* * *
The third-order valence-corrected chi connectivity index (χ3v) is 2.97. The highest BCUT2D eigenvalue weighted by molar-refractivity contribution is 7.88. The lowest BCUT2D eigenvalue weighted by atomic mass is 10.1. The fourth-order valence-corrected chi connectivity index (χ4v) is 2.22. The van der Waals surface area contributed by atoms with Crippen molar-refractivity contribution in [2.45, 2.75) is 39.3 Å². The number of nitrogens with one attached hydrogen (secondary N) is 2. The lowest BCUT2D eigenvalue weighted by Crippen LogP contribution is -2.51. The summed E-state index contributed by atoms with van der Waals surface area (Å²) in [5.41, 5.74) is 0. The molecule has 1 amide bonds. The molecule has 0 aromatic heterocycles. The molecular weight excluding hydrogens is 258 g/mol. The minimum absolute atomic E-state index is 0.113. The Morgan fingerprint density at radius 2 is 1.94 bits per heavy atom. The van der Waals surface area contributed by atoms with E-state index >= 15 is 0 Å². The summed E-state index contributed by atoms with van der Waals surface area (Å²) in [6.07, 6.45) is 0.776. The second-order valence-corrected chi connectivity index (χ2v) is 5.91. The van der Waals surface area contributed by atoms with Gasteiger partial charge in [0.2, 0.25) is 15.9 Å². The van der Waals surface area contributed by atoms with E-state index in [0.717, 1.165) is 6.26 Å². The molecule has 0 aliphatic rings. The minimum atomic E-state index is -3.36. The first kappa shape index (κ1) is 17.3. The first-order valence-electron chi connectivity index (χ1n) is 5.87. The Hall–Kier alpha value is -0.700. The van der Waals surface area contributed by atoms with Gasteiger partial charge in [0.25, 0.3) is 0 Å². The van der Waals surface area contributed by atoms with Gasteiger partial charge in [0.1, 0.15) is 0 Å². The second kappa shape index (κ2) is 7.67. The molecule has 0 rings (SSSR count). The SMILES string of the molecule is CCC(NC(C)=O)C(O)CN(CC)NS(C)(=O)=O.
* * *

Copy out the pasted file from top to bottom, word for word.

The third-order valence-corrected chi connectivity index (χ3v) is 2.97. The highest BCUT2D eigenvalue weighted by molar-refractivity contribution is 7.88. The lowest BCUT2D eigenvalue weighted by atomic mass is 10.1. The fourth-order valence-corrected chi connectivity index (χ4v) is 2.22. The van der Waals surface area contributed by atoms with Crippen molar-refractivity contribution in [2.45, 2.75) is 39.3 Å². The number of nitrogens with one attached hydrogen (secondary N) is 2. The lowest BCUT2D eigenvalue weighted by Crippen LogP contribution is -2.51. The summed E-state index contributed by atoms with van der Waals surface area (Å²) in [5.41, 5.74) is 0. The molecule has 1 amide bonds. The molecule has 0 aromatic heterocycles. The molecular weight excluding hydrogens is 258 g/mol. The minimum absolute atomic E-state index is 0.113. The Morgan fingerprint density at radius 2 is 1.94 bits per heavy atom. The van der Waals surface area contributed by atoms with E-state index >= 15 is 0 Å². The summed E-state index contributed by atoms with van der Waals surface area (Å²) in [6.07, 6.45) is 0.776. The second-order valence-corrected chi connectivity index (χ2v) is 5.91. The van der Waals surface area contributed by atoms with Gasteiger partial charge in [0.2, 0.25) is 15.9 Å². The van der Waals surface area contributed by atoms with E-state index in [0.717, 1.165) is 6.26 Å². The molecule has 0 aliphatic rings. The minimum atomic E-state index is -3.36. The first kappa shape index (κ1) is 17.3. The first-order valence-electron chi connectivity index (χ1n) is 5.87. The Hall–Kier alpha value is -0.700. The van der Waals surface area contributed by atoms with Gasteiger partial charge in [0.25, 0.3) is 0 Å². The van der Waals surface area contributed by atoms with Gasteiger partial charge in [0.1, 0.15) is 0 Å². The second kappa shape index (κ2) is 7.67. The molecule has 0 rings (SSSR count). The SMILES string of the molecule is CCC(NC(C)=O)C(O)CN(CC)NS(C)(=O)=O.